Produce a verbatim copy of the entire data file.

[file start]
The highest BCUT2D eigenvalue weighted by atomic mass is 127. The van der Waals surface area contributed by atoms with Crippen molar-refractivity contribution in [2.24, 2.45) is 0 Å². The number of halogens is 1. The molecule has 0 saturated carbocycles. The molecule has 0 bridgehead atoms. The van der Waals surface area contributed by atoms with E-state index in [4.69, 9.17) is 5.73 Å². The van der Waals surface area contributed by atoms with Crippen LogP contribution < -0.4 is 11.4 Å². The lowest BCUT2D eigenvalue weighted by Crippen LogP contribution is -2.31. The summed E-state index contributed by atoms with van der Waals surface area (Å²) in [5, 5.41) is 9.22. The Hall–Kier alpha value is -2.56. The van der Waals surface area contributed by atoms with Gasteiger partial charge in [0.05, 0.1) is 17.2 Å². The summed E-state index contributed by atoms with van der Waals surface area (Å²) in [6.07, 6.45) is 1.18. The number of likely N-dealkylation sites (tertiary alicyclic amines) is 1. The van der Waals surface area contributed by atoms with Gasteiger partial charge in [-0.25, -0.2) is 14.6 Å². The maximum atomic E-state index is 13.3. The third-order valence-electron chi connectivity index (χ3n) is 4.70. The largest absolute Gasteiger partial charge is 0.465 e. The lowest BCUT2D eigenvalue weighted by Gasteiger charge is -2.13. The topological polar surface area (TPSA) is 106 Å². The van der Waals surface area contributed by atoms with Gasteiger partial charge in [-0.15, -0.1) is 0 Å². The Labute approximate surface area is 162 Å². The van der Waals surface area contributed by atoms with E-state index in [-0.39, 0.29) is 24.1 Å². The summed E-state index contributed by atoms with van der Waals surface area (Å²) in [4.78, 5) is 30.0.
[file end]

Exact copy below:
The highest BCUT2D eigenvalue weighted by atomic mass is 127. The van der Waals surface area contributed by atoms with Crippen molar-refractivity contribution in [2.24, 2.45) is 0 Å². The number of halogens is 1. The molecule has 0 saturated carbocycles. The molecule has 0 bridgehead atoms. The van der Waals surface area contributed by atoms with E-state index in [4.69, 9.17) is 5.73 Å². The van der Waals surface area contributed by atoms with Crippen LogP contribution < -0.4 is 11.4 Å². The lowest BCUT2D eigenvalue weighted by Crippen LogP contribution is -2.31. The summed E-state index contributed by atoms with van der Waals surface area (Å²) in [5, 5.41) is 9.22. The Hall–Kier alpha value is -2.56. The van der Waals surface area contributed by atoms with Gasteiger partial charge in [0.05, 0.1) is 17.2 Å². The summed E-state index contributed by atoms with van der Waals surface area (Å²) in [6.07, 6.45) is 1.18. The number of likely N-dealkylation sites (tertiary alicyclic amines) is 1. The van der Waals surface area contributed by atoms with Gasteiger partial charge in [-0.25, -0.2) is 14.6 Å². The maximum atomic E-state index is 13.3. The third-order valence-electron chi connectivity index (χ3n) is 4.70. The largest absolute Gasteiger partial charge is 0.465 e. The lowest BCUT2D eigenvalue weighted by Gasteiger charge is -2.13. The topological polar surface area (TPSA) is 106 Å². The van der Waals surface area contributed by atoms with Gasteiger partial charge in [-0.15, -0.1) is 0 Å². The Labute approximate surface area is 162 Å². The van der Waals surface area contributed by atoms with E-state index in [-0.39, 0.29) is 24.1 Å². The summed E-state index contributed by atoms with van der Waals surface area (Å²) in [4.78, 5) is 30.0.